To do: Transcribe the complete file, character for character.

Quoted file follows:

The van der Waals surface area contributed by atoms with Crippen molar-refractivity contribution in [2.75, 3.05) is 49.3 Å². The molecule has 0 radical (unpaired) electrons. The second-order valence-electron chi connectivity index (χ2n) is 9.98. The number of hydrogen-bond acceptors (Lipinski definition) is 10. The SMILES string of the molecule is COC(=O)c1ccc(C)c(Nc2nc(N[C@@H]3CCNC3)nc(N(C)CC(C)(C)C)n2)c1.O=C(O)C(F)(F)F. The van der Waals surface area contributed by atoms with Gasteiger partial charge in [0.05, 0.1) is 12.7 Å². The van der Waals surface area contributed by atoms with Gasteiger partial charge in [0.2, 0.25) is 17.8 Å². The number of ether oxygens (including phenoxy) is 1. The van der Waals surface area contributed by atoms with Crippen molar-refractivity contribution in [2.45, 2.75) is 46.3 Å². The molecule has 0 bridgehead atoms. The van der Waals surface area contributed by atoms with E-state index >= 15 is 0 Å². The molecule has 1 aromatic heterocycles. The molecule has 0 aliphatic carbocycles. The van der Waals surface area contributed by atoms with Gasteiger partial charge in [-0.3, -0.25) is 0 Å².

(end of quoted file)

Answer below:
The van der Waals surface area contributed by atoms with Crippen molar-refractivity contribution in [2.75, 3.05) is 49.3 Å². The molecule has 0 radical (unpaired) electrons. The second-order valence-electron chi connectivity index (χ2n) is 9.98. The number of hydrogen-bond acceptors (Lipinski definition) is 10. The SMILES string of the molecule is COC(=O)c1ccc(C)c(Nc2nc(N[C@@H]3CCNC3)nc(N(C)CC(C)(C)C)n2)c1.O=C(O)C(F)(F)F. The van der Waals surface area contributed by atoms with Gasteiger partial charge in [0.05, 0.1) is 12.7 Å². The van der Waals surface area contributed by atoms with Gasteiger partial charge in [0.2, 0.25) is 17.8 Å². The number of ether oxygens (including phenoxy) is 1. The van der Waals surface area contributed by atoms with Crippen molar-refractivity contribution in [2.45, 2.75) is 46.3 Å². The molecule has 0 bridgehead atoms. The van der Waals surface area contributed by atoms with E-state index >= 15 is 0 Å². The molecule has 1 aromatic heterocycles. The molecule has 0 aliphatic carbocycles. The van der Waals surface area contributed by atoms with Gasteiger partial charge in [-0.3, -0.25) is 0 Å².